Gender, Morality, and Race in Company India, 1765-1858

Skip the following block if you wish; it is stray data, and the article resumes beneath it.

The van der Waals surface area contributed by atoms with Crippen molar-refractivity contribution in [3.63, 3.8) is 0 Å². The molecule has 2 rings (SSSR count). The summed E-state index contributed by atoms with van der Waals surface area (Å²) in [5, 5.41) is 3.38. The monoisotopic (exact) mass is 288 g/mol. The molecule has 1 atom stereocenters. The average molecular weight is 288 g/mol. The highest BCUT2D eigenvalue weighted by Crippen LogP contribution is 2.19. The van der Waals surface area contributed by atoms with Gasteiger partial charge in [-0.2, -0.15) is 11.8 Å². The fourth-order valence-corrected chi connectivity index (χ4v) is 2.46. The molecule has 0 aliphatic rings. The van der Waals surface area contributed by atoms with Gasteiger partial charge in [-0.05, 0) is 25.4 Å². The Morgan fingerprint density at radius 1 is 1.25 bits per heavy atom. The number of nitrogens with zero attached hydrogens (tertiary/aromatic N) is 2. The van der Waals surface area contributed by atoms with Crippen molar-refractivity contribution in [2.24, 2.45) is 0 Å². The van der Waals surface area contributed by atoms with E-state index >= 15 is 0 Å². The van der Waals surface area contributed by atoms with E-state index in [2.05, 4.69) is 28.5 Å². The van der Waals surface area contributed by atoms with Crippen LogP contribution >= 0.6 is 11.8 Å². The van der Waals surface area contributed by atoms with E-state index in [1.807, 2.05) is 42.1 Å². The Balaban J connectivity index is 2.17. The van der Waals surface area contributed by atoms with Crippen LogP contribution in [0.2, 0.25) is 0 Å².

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Between 1765 and 1858, British imperialists in India obsessed continuously about gaining and preserving Indian “opinion” of British moral and racial prestige. Weaving political, intellectual, cultural, and gender history together in an innovative approach, Gender, Morality, and Race in Company India, 1765-1858 examines imperial anxieties regarding British moral misconduct in India ranging from debt and gift giving to drunkenness and irreligion and points out their wider relationship to the structuring of British colonialism. Showing a pervasive fear among imperial elites of losing “mastery” over India, as well as a deep distrust of Indian civil and military subordinates through whom they ruled, Sramek demonstrates how much of the British Raj’s notable racial arrogance after 1858 can in fact be traced back into the preceding Company period of colonial rule. Rather than the Sepoy Rebellion of 1857 ushering in a more racist form of colonialism, this book powerfully suggests far greater continuity between the two periods of colonial rule than scholars have hitherto generally recognized.